DUSTIN: How did you two end up working together on the project?
JEREMY: Heather and I had discussed her working on an upcoming volume of Princeless. I loved her art but I ended up getting a submission from an artist whose style fit the book perfectly. I wanted to do something with Heather and I pitched her some books I had already been working on. Illegal really clicked, so we started working on it. It became quickly apparent that she was the perfect match for the project.
HEATHER: I actually volunteered to draw Princeless volume 4, but however, didn’t get it because my style didn’t match the book enough. So, Jeremy pitched to me Illegal because he liked my artwork a lot. I said sure, and that I liked the premise a lot. Next thing I know I was drawing up concept art.
DUSTIN: There’s been a slight improvement in female leads in comic books lately, so what’s going to make your main character Gianna standout?
JEREMY: Gianna is a survivor. She's not a superhero or a super spy or even a mercenary. Gianna is a survivor. She's mentally and physically tough. Her strength actually lies largely in her past weakness. Gianna is complicated in ways that a lot of "strong female characters" are not. Not everything she does is going to be simple or easy, but she does it to survive.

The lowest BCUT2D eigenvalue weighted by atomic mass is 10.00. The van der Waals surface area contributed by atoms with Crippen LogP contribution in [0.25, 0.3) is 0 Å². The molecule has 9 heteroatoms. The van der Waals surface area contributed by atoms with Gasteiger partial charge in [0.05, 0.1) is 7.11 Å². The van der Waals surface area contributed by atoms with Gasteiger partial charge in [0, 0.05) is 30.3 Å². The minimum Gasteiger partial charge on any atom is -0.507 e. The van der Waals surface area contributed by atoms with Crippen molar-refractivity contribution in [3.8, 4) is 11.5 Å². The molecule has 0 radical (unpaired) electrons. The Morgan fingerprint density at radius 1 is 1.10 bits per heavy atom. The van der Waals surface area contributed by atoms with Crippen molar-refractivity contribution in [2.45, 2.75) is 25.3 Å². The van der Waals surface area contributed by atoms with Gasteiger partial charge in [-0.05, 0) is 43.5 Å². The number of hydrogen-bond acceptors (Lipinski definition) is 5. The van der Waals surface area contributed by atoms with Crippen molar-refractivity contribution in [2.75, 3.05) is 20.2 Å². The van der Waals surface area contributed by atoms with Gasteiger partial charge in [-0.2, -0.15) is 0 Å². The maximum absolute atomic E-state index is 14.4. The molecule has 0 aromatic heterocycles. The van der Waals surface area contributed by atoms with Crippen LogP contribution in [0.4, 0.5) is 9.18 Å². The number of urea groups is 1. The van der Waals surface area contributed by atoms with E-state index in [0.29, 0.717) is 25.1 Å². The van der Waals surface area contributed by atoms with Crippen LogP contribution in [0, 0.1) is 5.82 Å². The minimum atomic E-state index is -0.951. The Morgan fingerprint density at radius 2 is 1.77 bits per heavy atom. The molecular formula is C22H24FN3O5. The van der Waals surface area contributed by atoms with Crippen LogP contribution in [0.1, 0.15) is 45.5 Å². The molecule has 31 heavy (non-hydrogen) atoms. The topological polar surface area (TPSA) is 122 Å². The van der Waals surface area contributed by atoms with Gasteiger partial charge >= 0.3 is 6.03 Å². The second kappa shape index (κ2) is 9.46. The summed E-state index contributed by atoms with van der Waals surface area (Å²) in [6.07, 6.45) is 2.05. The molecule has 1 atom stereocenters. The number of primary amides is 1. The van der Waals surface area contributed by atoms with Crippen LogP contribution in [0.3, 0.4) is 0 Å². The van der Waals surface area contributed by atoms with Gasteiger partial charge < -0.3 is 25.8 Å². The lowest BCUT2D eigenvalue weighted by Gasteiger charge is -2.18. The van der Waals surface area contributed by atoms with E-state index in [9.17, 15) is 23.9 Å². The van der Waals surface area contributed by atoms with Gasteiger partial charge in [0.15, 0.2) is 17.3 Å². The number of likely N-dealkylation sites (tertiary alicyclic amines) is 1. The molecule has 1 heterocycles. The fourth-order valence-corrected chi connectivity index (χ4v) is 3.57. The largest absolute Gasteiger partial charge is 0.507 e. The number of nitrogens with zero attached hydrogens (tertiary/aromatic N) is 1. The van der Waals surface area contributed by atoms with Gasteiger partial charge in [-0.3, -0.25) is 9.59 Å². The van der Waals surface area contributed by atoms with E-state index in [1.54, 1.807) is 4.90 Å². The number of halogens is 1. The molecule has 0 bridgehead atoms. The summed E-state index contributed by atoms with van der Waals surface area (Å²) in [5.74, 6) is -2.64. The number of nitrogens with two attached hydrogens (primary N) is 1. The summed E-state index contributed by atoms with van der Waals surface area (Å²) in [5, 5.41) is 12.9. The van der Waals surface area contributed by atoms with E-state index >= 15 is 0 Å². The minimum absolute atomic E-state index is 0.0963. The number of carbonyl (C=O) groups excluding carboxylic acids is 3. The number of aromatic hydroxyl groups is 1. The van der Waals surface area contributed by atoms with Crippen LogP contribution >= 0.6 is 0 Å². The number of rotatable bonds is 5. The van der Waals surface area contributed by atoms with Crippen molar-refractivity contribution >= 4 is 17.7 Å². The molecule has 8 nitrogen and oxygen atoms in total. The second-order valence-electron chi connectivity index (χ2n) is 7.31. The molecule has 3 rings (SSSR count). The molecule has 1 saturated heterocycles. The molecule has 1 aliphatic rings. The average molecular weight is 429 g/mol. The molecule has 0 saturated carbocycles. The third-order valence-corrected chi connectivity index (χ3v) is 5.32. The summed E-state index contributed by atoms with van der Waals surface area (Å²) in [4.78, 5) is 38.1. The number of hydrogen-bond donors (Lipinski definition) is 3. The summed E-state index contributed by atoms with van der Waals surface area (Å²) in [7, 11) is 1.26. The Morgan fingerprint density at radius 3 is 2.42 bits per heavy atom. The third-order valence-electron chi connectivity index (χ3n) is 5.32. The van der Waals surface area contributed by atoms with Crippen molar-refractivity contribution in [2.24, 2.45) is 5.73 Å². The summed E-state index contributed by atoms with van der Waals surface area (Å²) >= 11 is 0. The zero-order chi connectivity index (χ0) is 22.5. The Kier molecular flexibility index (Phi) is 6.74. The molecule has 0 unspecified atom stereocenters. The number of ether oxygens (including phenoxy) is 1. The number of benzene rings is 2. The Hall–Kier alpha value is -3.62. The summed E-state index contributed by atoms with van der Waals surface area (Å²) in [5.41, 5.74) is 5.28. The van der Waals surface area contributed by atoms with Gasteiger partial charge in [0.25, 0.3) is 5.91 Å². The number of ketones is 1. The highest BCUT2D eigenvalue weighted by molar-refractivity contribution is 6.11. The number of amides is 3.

HEATHER: There are a lot of reasons, I think. First of all she is a POC. She has the perspective of an illegal immigrant and someone who has dealt with her own very dark problems in life. She’s very soft-spoken. So, not only is she very strong physically, but she also has moments of weakness. In the first issue I think she’s just trying to figure out how to get by. She clearly hasn’t really found herself yet, and as the comic goes along she becomes more confident. That’s very important because I think that makes her a very well written character.